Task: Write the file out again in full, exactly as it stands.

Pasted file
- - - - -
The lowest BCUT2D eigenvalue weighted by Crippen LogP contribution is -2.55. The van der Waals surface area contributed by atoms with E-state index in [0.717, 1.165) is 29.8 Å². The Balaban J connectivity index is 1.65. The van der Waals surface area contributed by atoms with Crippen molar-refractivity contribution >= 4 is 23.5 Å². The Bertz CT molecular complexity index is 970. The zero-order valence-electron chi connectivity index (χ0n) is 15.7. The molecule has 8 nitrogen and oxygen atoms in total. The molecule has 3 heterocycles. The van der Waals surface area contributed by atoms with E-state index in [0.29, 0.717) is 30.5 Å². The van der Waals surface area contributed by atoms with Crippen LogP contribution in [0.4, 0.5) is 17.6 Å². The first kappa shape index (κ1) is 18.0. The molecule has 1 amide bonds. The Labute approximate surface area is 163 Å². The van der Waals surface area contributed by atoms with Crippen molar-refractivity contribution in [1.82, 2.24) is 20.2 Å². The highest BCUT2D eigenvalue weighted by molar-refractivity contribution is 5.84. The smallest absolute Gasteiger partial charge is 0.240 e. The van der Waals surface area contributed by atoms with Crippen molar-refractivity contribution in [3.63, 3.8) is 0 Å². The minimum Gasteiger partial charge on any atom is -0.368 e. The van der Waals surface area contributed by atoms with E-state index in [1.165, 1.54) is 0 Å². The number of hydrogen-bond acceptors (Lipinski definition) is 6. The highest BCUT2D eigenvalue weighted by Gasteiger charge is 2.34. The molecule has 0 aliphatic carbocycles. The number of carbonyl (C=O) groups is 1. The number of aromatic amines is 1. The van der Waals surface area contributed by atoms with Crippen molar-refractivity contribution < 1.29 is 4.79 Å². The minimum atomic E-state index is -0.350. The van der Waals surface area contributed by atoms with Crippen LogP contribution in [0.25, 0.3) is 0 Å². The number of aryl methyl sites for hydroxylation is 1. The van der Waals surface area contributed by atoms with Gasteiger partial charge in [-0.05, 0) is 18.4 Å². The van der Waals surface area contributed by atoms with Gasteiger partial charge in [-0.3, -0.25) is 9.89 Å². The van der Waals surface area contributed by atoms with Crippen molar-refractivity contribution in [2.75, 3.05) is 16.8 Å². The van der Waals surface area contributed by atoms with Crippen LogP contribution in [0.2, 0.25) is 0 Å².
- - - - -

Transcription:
The lowest BCUT2D eigenvalue weighted by Crippen LogP contribution is -2.55. The van der Waals surface area contributed by atoms with E-state index in [0.717, 1.165) is 29.8 Å². The Balaban J connectivity index is 1.65. The van der Waals surface area contributed by atoms with Crippen molar-refractivity contribution >= 4 is 23.5 Å². The Bertz CT molecular complexity index is 970. The zero-order valence-electron chi connectivity index (χ0n) is 15.7. The molecule has 8 nitrogen and oxygen atoms in total. The molecule has 3 heterocycles. The van der Waals surface area contributed by atoms with E-state index in [0.29, 0.717) is 30.5 Å². The van der Waals surface area contributed by atoms with Crippen LogP contribution in [0.4, 0.5) is 17.6 Å². The first kappa shape index (κ1) is 18.0. The molecule has 1 amide bonds. The Labute approximate surface area is 163 Å². The van der Waals surface area contributed by atoms with Crippen molar-refractivity contribution in [1.82, 2.24) is 20.2 Å². The highest BCUT2D eigenvalue weighted by molar-refractivity contribution is 5.84. The smallest absolute Gasteiger partial charge is 0.240 e. The van der Waals surface area contributed by atoms with Crippen molar-refractivity contribution in [3.63, 3.8) is 0 Å². The minimum Gasteiger partial charge on any atom is -0.368 e. The van der Waals surface area contributed by atoms with E-state index in [1.165, 1.54) is 0 Å². The number of hydrogen-bond acceptors (Lipinski definition) is 6. The highest BCUT2D eigenvalue weighted by Gasteiger charge is 2.34. The molecule has 0 aliphatic carbocycles. The number of carbonyl (C=O) groups is 1. The number of aromatic amines is 1. The van der Waals surface area contributed by atoms with Crippen molar-refractivity contribution < 1.29 is 4.79 Å². The minimum atomic E-state index is -0.350. The van der Waals surface area contributed by atoms with Crippen LogP contribution in [0.25, 0.3) is 0 Å². The number of aryl methyl sites for hydroxylation is 1. The van der Waals surface area contributed by atoms with Gasteiger partial charge in [-0.05, 0) is 18.4 Å². The van der Waals surface area contributed by atoms with Gasteiger partial charge in [-0.3, -0.25) is 9.89 Å². The van der Waals surface area contributed by atoms with Crippen molar-refractivity contribution in [2.75, 3.05) is 16.8 Å². The van der Waals surface area contributed by atoms with Crippen LogP contribution in [0.2, 0.25) is 0 Å².